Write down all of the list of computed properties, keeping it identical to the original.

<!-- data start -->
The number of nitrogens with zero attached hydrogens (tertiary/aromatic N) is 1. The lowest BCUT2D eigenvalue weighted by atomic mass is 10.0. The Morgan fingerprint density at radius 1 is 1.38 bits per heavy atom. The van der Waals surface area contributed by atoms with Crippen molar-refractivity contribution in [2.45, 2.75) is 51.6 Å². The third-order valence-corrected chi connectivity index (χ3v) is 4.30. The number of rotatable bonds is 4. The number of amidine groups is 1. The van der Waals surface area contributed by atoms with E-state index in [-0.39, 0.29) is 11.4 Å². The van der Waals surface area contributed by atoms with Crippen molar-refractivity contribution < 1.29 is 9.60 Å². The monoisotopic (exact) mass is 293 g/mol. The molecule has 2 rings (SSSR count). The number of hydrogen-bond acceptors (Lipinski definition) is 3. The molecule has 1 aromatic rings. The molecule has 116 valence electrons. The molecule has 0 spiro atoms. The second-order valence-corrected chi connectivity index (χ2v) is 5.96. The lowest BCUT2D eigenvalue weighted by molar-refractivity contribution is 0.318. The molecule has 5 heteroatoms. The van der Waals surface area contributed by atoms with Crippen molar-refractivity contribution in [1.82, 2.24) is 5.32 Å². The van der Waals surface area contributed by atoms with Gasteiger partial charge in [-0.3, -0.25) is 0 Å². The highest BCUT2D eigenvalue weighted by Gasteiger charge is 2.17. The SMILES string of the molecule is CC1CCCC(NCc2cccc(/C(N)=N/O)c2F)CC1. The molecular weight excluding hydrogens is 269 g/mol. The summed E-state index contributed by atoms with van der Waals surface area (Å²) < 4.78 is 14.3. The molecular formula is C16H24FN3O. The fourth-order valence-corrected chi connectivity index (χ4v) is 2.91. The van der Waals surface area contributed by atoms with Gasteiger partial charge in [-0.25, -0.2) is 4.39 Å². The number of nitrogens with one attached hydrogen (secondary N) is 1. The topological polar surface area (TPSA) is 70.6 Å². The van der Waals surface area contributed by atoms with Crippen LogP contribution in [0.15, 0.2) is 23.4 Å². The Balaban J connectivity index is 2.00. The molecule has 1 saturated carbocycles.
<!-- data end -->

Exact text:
The number of nitrogens with zero attached hydrogens (tertiary/aromatic N) is 1. The lowest BCUT2D eigenvalue weighted by atomic mass is 10.0. The Morgan fingerprint density at radius 1 is 1.38 bits per heavy atom. The van der Waals surface area contributed by atoms with Crippen molar-refractivity contribution in [2.45, 2.75) is 51.6 Å². The third-order valence-corrected chi connectivity index (χ3v) is 4.30. The number of rotatable bonds is 4. The number of amidine groups is 1. The van der Waals surface area contributed by atoms with E-state index in [-0.39, 0.29) is 11.4 Å². The van der Waals surface area contributed by atoms with Crippen molar-refractivity contribution < 1.29 is 9.60 Å². The monoisotopic (exact) mass is 293 g/mol. The molecule has 2 rings (SSSR count). The number of hydrogen-bond acceptors (Lipinski definition) is 3. The molecule has 1 aromatic rings. The molecule has 116 valence electrons. The molecule has 0 spiro atoms. The second-order valence-corrected chi connectivity index (χ2v) is 5.96. The lowest BCUT2D eigenvalue weighted by molar-refractivity contribution is 0.318. The molecule has 5 heteroatoms. The van der Waals surface area contributed by atoms with Crippen molar-refractivity contribution in [1.82, 2.24) is 5.32 Å². The van der Waals surface area contributed by atoms with Gasteiger partial charge in [-0.3, -0.25) is 0 Å². The highest BCUT2D eigenvalue weighted by Gasteiger charge is 2.17. The SMILES string of the molecule is CC1CCCC(NCc2cccc(/C(N)=N/O)c2F)CC1. The molecular weight excluding hydrogens is 269 g/mol. The summed E-state index contributed by atoms with van der Waals surface area (Å²) < 4.78 is 14.3. The molecular formula is C16H24FN3O. The fourth-order valence-corrected chi connectivity index (χ4v) is 2.91. The van der Waals surface area contributed by atoms with Gasteiger partial charge in [-0.25, -0.2) is 4.39 Å². The number of nitrogens with one attached hydrogen (secondary N) is 1. The topological polar surface area (TPSA) is 70.6 Å². The van der Waals surface area contributed by atoms with Crippen LogP contribution in [0.15, 0.2) is 23.4 Å². The Balaban J connectivity index is 2.00. The molecule has 1 saturated carbocycles.